Today, I rang the opening bell of the NYSE with Steve Howe, EY US Chairman, in honor of the 30th anniversary of the Entrepreneur Of The Year Awards, a program that has honored great visionaries much before their time. More than ever, entrepreneurship is celebrated, and it should be. But with all this celebration, few understand how much the start-up formation pace is on the decline and has been for almost four decades.
The state of entrepreneurship in America matters and is a critical driver of U.S. economic growth. We understand the importance of creating policies that encourage the formation of new businesses. But that requires us to consider the facts, as opposed to the myths, about entrepreneurship—and entrepreneurs.
There’s a perception that we live in a “golden age” of entrepreneurship. That perception is partly fueled by headline-grabbing success stories like Uber and AirBnb, and the growth and popularity of business school entrepreneurship centers. Unfortunately, it could not be further from the truth. In reality, the rate at which new businesses are being created sits at historic lows, according to the most recent research by the Kauffman Foundation.
There is also a perception that the typical entrepreneur is a 20-something cut from the same cloth as Mark Zuckerberg. In reality, as Forbes reported, “the average entrepreneur is 40 years old when they launch their startup, and people over 55 are twice as likely as people under 35 to launch a high-growth startup.” Additionally, based on Kauffman Foundation research, The New York Timesreported that first-time entrepreneurs are getting older: In 2015, 24.3 percent were between 55 and 64, up from 14.8 percent in 1996.
A September 2016 EY survey, The Millennial Economy, suggests possible reasons for this trend.
Saddled with low wages, student loan debt, and concerns about the economy, millennials are more risk-averse than the baby boomers who founded companies like Apple and Ben & Jerry’s.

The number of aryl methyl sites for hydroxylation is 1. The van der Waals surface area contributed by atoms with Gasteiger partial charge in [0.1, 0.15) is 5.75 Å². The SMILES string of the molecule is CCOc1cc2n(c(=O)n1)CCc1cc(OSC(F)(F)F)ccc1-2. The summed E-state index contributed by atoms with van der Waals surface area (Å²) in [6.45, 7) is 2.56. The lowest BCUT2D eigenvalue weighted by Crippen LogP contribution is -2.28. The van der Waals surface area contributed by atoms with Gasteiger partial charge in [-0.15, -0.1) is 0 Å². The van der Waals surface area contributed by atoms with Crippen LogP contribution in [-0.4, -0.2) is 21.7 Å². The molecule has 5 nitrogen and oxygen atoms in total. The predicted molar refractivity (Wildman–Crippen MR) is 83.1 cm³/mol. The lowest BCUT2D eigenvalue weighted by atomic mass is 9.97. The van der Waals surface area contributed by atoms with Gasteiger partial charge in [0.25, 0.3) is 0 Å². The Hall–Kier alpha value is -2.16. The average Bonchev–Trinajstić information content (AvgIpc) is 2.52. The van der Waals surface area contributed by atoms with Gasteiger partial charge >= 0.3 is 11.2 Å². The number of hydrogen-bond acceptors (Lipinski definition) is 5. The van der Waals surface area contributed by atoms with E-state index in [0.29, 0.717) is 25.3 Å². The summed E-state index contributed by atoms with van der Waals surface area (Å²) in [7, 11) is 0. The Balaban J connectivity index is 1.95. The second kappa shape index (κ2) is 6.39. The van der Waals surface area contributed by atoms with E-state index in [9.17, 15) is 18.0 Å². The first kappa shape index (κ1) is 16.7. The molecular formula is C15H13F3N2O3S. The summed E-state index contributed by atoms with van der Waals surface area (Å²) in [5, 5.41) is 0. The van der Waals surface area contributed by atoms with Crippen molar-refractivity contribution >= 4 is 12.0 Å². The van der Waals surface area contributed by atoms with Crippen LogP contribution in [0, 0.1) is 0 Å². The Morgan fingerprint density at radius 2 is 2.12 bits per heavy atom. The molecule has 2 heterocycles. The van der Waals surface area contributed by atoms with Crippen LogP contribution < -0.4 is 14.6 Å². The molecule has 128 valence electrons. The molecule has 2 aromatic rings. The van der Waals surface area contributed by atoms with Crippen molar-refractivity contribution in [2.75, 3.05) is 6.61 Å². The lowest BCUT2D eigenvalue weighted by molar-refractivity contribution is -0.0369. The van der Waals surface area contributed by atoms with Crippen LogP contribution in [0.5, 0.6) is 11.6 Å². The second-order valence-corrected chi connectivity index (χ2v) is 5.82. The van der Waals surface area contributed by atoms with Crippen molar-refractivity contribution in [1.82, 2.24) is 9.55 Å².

Interestingly, while our millennial survey respondents did not see entrepreneurship as a viable career path for themselves, they nonetheless believed their generation was more entrepreneurial than previous ones.
Clearly, we must strive to create a better startup climate for entrepreneurs of all ages. Still, there are reasons to celebrate the strengths that older entrepreneurs bring to their ventures. Investor RonJon Nag, who founded invention incubator Thinkica, told the Financial Times, “Older entrepreneurs are likely to have made more mistakes and are less likely to repeat them.” Founders backed by Nag have an average age of 38, and many are in their 50s.
Older founders also typically have more—and deeper—connections and industry knowledge, both of which can boost their odds of success. With deep industry knowledge, for example, comes a better ability to spot and develop potentially transformative innovations. In addition, as the baby boomer population grows, members of this group are uniquely positioned to recognize this market’s needs.
As we consider how to best serve would-be entrepreneurs, we must recognize that people launch successful businesses at various ages, and that their needs may vary accordingly. For example, a study co-authored by Krisztina ‘Z’ Holly found that the availability of health insurance fosters entrepreneurship—especially for those who are older, married, and parents.
Of course a range of policies, including those related to immigration and raising capital, impact the startup rate. But to make the right decisions, we must first know where we really stand.
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